Composition Part 1

In my pursuits of learning about what makes a good painting, I did a “google” search on what makes a “good composition”. Composition is one of those art terms that is hard to wrap your head around.

Composition is simply the placement of images in a piece of art. It is the overall design of a piece that holds the entire painting together in cohesion.

So, what makes a “good composition”?

In my internet research, I realized how subjective composition can really be. What seems good to one person may be unappealing to another.

It may be the intension of the artist to create something unappealing causing purposeful tension. Picasso said that you must “learn the rules like a pro so you can break them like an artist.”

I came across an experiment where, using Photoshop, someone changed the composition of a well-known artist’s work just to see if people could recognize the compositional elements changed. It created a lot of buzz and discussion, but at the end of the day, the answer was unclear and caused a bunch of confusion.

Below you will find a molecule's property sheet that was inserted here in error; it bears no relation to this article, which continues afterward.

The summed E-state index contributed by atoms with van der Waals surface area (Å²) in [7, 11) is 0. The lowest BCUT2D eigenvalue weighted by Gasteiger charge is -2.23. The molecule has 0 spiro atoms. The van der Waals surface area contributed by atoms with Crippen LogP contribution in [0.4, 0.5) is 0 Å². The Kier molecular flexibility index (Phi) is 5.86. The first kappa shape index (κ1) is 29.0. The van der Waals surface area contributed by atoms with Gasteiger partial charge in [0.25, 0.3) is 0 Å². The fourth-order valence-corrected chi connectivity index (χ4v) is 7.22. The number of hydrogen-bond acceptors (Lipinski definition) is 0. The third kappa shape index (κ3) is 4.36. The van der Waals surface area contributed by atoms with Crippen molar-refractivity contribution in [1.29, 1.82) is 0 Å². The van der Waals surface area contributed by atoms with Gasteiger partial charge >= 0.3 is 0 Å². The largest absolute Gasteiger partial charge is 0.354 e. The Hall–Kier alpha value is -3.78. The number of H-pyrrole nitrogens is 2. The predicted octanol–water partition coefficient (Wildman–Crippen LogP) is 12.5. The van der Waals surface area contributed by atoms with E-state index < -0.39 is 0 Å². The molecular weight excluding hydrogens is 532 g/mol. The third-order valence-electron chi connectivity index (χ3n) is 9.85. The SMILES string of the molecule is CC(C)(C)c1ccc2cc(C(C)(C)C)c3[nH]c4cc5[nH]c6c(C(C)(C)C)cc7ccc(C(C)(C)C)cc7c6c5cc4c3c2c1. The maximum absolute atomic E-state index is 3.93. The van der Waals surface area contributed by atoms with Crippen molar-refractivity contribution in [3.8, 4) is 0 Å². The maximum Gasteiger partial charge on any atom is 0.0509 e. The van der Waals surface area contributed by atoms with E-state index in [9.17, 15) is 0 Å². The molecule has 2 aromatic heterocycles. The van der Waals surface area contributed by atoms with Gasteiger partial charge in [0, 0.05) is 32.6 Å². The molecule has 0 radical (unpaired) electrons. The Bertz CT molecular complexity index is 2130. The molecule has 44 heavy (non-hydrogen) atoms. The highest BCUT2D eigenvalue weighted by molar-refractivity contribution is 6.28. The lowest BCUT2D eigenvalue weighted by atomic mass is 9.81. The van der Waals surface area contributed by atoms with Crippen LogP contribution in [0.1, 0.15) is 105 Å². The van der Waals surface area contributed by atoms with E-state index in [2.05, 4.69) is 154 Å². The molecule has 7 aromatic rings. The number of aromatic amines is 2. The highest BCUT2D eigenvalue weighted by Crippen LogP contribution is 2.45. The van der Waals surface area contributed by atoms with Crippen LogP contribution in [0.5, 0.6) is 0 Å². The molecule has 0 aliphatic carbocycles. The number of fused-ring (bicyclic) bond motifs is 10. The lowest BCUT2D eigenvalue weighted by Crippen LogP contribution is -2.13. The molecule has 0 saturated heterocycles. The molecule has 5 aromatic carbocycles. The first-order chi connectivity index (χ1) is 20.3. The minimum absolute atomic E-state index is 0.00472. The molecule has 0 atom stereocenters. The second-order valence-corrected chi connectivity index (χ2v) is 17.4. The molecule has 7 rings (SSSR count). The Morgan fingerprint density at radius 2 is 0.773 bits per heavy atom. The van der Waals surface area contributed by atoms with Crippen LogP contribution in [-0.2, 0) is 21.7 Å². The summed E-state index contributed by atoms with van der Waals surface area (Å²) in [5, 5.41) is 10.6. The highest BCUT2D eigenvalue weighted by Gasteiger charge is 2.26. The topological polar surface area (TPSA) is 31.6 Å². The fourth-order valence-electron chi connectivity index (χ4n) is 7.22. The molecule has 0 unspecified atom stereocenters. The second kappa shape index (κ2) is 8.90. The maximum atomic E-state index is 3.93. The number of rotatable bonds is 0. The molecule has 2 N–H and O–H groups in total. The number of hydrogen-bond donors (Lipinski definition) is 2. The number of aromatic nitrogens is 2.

However, there does seem to be some rules about composition that make for a pleasing design.

Repetition create rhythm and interest. Also, lines that lead your eye into a painting create good composition. The use of negative space can alter a composition from bad to good.

Balance or the use of a grid are also other compositional tools.

When developing a work of art, the artist must consider lighting, texture, symbolism to organize the design into an effective composition.

But, really, these “rules” for good composition are more “tools” that are subject to the hand of the artist’s taste and are judged by the opinion of the viewer. 

Visit my blog posts Composition Part 2 & Part 3 to dive into a more in depth look at these compositional design principles.